12,000

We have over 12,000 students, from over 100 countries, within one of the safest campuses in the UK

93%

93% of Lancaster students go into work or further study within six months of graduating

Home > Research > Publications & Outputs > An input-output balance study for PCBs in humans.
View graph of relations

« Back

An input-output balance study for PCBs in humans.

Research output: Contribution to journalJournal article

Published

Journal publication date07/2002
JournalEnvironment International
Journal number3
Volume28
Number of pages12
Pages203-214
Original languageEnglish

Abstract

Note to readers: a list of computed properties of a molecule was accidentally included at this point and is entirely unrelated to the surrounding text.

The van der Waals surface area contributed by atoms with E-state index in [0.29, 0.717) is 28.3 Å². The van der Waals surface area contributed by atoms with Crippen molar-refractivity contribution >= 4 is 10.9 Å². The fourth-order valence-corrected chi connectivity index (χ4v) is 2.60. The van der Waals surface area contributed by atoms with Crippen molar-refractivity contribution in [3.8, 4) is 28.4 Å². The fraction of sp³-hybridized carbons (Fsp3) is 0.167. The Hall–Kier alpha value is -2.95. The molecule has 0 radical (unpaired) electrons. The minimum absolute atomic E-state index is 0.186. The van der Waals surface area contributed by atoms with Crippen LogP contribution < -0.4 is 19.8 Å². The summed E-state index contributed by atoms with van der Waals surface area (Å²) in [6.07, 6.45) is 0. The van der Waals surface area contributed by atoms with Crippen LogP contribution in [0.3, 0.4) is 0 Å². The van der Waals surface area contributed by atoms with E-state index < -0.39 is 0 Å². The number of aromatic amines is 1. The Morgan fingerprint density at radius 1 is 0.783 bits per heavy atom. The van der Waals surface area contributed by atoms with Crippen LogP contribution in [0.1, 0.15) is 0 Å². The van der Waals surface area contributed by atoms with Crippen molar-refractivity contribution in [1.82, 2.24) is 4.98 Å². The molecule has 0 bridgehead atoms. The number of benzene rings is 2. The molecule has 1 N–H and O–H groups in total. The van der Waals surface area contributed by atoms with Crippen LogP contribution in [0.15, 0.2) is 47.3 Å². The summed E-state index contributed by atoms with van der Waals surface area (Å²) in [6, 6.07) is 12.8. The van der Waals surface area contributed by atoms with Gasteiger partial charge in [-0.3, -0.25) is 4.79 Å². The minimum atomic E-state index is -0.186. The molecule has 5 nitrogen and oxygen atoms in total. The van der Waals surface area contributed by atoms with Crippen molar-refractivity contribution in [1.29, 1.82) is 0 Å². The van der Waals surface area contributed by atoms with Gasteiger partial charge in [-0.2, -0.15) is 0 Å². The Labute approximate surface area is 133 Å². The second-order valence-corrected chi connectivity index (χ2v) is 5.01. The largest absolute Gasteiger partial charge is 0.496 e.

Polychlorinated biphenyl (PCB) input–output balance studies were performed on five male volunteers, aged between 24 and 30, for periods of 8–14 days in 1998. Dietary exposure was quantified by the duplicate meals method and varied between 220 and 460 ng of ∑PCB (sum of 20 congeners) per day for each of the five individuals over the study period. Dietary intake was dominated by congeners 118, 138, 153 and 180. Average faecal outputs for the five volunteers were 50–290 ng of ∑PCB (sum of 20 congeners) per day for each of the five individuals over the same period and was dominated by the same four congeners. Whilst the total PCB fluxes were therefore into the body (i.e., accumulation), important differences were noted for different individual congeners. PCBs 44, 47, 49, 52, 60, 66, 101, 105, 110, 118, 149, 151 and 183 all showed net absorption for all five volunteers. Some congeners showed a net absorption in some of the individuals but net excretion in others, as seen by other workers. These congeners (PCBs 138, 153, 180, 187 and 194) are all higher chlorinated congeners and lack meta-para-vicinal hydrogen atoms. There were differences in the net absorption/excretion between individuals, which appeared to be a function of body fat index (BFI). The volunteers with the lowest BFIs showed net excretion for the greatest number of congeners, whilst the individual with the highest BFI was a net absorber of all the congeners studied. The problems in determining and interpreting absorption efficiency values for use in quantitative exposure assessments are discussed. Various factors that influence net absorption of PCBs and other persistent organic pollutants are identified. These include compound properties (including susceptibility to metabolism), the individual's fat status and balance, exposure history and diet.